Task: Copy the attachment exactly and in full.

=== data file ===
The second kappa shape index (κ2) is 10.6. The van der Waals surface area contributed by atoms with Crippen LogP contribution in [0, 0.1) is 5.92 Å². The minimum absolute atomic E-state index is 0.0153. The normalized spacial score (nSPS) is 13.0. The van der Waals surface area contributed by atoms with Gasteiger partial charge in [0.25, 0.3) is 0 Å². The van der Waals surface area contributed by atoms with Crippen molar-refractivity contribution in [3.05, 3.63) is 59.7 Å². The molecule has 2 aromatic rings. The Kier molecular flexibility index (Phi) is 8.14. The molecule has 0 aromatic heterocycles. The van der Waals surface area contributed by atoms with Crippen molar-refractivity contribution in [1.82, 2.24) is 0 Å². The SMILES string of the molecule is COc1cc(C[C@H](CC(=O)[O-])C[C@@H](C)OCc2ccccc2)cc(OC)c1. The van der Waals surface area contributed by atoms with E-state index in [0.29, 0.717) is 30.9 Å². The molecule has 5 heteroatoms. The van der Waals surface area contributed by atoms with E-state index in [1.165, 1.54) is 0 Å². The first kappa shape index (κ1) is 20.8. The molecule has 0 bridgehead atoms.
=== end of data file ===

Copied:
The second kappa shape index (κ2) is 10.6. The van der Waals surface area contributed by atoms with Crippen LogP contribution in [0, 0.1) is 5.92 Å². The minimum absolute atomic E-state index is 0.0153. The normalized spacial score (nSPS) is 13.0. The van der Waals surface area contributed by atoms with Gasteiger partial charge in [0.25, 0.3) is 0 Å². The van der Waals surface area contributed by atoms with Crippen molar-refractivity contribution in [3.05, 3.63) is 59.7 Å². The molecule has 2 aromatic rings. The Kier molecular flexibility index (Phi) is 8.14. The molecule has 0 aromatic heterocycles. The van der Waals surface area contributed by atoms with Crippen molar-refractivity contribution in [1.82, 2.24) is 0 Å². The SMILES string of the molecule is COc1cc(C[C@H](CC(=O)[O-])C[C@@H](C)OCc2ccccc2)cc(OC)c1. The van der Waals surface area contributed by atoms with E-state index in [0.29, 0.717) is 30.9 Å². The molecule has 5 heteroatoms. The van der Waals surface area contributed by atoms with E-state index in [1.165, 1.54) is 0 Å². The first kappa shape index (κ1) is 20.8. The molecule has 0 bridgehead atoms.